1887

Abstract

Certain parasitoid wasps are associated with Polydnaviruses, symbiotic viruses that encode virulence factors which are essential to successful parasitization by the wasp of a caterpillar host. Members of one group of Polydnaviruses, the Ichnoviruses, encode a multi-gene family known as Vinnexins. Vinnexins are homologues of insect gap junction genes, and form functional gap junctions that may affect host cell physiology. However, the role of Vinnexins in host pathology and the mechanism by which these affect their caterpillar host are largely unknown. In this article, we generated recombinant baculoviruses to express vinnexins in Spodoptera frugiperda (Sf9) cells. To measure cell physiological changes caused by Vinnexins, cells were probed with a membrane potential-sensitive probe, DiBac4(3), and a pH indicator, carboxyfluorescein diacetate (CFDA). In addition, we utilized carbenoxolone and ouabain, respectively, to probe the role of gap junctions and hemi-channels, and Na+/K+-ATPase in establishing membrane potential in studied cells. Our results indicate that Vinnexins induce cell membrane depolarization and cytoplasmic alkalization to a degree specific to each tested Vinnexin, and that neither Vinnexin hemi-channels nor Na+/K+-ATPase appear to underlie these effects directly. These results hint that members of the Vinnexin protein family may affect host bio-electrical phenomena to disrupt host cell physiology, and that the individual proteins of the family may differentially affect host physiology.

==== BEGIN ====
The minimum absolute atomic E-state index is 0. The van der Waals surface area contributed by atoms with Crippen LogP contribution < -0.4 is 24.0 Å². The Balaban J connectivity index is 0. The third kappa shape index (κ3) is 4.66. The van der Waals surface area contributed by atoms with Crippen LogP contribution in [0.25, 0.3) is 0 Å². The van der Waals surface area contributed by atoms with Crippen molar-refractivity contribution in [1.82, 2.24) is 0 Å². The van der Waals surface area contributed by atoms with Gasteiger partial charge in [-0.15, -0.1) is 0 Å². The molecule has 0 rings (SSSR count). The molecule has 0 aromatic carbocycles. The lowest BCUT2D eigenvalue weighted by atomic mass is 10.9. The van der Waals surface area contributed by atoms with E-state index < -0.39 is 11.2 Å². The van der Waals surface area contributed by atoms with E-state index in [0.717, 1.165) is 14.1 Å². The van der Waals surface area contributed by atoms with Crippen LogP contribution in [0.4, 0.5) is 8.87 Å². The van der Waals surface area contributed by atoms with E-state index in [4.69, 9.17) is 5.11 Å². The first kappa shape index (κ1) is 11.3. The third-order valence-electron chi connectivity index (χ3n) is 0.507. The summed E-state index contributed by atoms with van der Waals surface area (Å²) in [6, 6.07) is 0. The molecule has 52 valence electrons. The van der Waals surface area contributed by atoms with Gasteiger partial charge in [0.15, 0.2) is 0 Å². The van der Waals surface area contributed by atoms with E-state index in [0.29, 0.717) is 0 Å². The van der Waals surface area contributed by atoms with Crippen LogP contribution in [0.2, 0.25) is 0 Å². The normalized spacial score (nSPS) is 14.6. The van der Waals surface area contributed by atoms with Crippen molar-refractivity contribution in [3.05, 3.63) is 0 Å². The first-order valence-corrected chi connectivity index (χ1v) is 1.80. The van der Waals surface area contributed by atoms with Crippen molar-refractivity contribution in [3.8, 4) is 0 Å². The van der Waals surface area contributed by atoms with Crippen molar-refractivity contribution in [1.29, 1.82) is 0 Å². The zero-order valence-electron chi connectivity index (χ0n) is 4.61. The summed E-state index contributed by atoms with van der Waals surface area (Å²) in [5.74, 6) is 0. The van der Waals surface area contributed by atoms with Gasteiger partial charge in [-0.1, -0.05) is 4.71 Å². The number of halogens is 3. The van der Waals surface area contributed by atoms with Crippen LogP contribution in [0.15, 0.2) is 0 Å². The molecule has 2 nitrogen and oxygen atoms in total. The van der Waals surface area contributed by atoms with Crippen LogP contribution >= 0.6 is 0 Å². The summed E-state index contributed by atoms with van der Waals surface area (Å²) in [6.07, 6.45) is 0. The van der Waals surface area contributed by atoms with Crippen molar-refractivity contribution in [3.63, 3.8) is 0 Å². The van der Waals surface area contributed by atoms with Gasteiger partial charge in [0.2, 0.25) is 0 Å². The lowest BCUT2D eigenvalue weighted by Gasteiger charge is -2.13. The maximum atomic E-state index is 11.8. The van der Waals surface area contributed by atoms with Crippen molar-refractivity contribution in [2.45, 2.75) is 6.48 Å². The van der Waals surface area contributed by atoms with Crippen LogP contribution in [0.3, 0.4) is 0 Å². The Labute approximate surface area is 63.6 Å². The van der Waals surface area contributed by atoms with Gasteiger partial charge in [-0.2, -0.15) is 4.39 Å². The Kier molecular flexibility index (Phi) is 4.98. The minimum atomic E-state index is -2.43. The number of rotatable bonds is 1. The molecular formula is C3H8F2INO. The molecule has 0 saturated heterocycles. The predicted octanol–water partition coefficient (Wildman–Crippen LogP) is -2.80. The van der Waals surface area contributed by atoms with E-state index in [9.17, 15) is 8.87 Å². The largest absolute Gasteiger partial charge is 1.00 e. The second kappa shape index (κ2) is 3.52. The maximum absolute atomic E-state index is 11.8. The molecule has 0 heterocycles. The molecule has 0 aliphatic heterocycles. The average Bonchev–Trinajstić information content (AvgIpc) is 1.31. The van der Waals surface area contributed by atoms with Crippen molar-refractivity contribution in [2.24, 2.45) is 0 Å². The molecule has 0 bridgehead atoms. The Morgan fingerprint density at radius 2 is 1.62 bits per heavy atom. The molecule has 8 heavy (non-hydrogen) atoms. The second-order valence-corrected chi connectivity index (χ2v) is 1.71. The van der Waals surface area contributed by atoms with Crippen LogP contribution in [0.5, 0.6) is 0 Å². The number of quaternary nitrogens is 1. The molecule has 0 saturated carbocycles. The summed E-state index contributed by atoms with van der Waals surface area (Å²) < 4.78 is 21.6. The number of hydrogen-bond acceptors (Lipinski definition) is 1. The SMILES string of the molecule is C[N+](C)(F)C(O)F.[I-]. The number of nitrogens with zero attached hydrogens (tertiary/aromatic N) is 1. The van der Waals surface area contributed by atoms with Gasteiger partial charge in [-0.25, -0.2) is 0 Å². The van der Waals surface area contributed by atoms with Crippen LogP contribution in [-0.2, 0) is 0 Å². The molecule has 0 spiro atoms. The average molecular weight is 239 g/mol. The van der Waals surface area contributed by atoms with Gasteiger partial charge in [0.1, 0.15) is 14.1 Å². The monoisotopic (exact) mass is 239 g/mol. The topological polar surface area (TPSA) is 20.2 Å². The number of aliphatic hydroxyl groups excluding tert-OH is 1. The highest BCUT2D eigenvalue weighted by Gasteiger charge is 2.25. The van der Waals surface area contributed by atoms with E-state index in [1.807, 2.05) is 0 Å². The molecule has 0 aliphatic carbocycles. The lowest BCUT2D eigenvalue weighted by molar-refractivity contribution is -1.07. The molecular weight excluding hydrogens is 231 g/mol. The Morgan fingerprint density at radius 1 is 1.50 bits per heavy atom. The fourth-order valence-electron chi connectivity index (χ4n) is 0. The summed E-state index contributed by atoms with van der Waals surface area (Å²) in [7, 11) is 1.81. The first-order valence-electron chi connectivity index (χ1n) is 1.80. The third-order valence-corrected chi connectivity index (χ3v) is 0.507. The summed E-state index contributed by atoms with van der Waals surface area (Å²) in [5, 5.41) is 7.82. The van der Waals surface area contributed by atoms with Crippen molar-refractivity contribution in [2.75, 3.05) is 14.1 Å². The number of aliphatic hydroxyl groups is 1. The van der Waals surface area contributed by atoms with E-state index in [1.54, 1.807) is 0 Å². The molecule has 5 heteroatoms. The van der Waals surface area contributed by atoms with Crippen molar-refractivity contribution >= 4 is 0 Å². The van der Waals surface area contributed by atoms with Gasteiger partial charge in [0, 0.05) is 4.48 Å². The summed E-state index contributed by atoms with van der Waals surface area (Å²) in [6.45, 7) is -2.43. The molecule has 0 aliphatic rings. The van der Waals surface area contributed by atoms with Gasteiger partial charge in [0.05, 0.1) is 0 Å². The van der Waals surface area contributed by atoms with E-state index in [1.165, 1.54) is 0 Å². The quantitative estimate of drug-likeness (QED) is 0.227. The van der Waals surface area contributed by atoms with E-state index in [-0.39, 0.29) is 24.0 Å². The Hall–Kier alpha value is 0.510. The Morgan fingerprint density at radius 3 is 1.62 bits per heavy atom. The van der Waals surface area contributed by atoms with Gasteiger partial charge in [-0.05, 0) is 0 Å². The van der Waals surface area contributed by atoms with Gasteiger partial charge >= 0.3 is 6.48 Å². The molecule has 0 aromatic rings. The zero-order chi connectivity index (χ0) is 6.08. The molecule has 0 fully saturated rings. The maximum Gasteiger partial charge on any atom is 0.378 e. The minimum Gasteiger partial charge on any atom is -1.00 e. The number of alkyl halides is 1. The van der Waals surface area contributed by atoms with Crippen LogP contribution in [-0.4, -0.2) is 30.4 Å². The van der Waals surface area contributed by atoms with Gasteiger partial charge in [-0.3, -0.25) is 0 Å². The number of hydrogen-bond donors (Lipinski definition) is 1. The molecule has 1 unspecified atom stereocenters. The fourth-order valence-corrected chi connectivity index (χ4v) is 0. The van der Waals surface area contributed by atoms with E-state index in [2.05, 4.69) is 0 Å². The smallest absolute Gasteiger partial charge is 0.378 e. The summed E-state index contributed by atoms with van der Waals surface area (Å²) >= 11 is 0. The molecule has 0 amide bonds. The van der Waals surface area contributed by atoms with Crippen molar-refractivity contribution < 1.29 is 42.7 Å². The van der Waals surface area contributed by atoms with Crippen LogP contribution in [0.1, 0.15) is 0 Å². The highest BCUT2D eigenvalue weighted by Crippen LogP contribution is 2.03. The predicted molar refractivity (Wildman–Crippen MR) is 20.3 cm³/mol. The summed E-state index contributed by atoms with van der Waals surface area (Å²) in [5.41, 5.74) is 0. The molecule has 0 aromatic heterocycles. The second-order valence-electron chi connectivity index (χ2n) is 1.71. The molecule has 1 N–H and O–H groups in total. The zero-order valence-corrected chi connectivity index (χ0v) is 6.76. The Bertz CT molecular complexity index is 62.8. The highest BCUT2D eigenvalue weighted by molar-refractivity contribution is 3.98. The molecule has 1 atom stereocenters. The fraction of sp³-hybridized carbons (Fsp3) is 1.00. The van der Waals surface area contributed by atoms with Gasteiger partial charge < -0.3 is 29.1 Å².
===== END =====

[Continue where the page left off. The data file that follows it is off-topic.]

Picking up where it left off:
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2018-08-09
2019-09-16
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